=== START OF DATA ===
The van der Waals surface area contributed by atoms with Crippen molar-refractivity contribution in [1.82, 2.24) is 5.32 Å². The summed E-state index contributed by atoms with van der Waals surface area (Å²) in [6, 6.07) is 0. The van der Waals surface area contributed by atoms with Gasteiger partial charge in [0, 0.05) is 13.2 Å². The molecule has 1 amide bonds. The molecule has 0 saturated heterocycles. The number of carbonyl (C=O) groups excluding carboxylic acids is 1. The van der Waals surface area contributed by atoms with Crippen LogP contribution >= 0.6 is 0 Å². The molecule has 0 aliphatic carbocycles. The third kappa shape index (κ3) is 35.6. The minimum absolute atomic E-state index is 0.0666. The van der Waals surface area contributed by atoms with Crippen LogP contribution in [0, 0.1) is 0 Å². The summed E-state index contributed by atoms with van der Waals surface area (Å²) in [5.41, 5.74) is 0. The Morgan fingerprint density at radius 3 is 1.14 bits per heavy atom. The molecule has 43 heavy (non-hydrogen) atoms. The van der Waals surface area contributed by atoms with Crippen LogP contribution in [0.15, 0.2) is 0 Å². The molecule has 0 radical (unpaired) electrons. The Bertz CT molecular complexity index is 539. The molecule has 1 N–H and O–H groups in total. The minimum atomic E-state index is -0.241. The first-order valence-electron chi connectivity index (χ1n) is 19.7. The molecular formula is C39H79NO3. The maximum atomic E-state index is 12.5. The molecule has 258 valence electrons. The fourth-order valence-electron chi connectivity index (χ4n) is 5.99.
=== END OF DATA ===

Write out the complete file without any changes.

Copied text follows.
The van der Waals surface area contributed by atoms with Crippen molar-refractivity contribution in [1.82, 2.24) is 5.32 Å². The summed E-state index contributed by atoms with van der Waals surface area (Å²) in [6, 6.07) is 0. The van der Waals surface area contributed by atoms with Gasteiger partial charge in [0, 0.05) is 13.2 Å². The molecule has 1 amide bonds. The molecule has 0 saturated heterocycles. The number of carbonyl (C=O) groups excluding carboxylic acids is 1. The van der Waals surface area contributed by atoms with Crippen LogP contribution >= 0.6 is 0 Å². The molecule has 0 aliphatic carbocycles. The third kappa shape index (κ3) is 35.6. The minimum absolute atomic E-state index is 0.0666. The van der Waals surface area contributed by atoms with Crippen LogP contribution in [0, 0.1) is 0 Å². The summed E-state index contributed by atoms with van der Waals surface area (Å²) in [5.41, 5.74) is 0. The Morgan fingerprint density at radius 3 is 1.14 bits per heavy atom. The molecule has 43 heavy (non-hydrogen) atoms. The van der Waals surface area contributed by atoms with Crippen LogP contribution in [0.15, 0.2) is 0 Å². The molecule has 0 radical (unpaired) electrons. The Bertz CT molecular complexity index is 539. The molecule has 1 N–H and O–H groups in total. The minimum atomic E-state index is -0.241. The first-order valence-electron chi connectivity index (χ1n) is 19.7. The molecular formula is C39H79NO3. The maximum atomic E-state index is 12.5. The molecule has 258 valence electrons. The fourth-order valence-electron chi connectivity index (χ4n) is 5.99.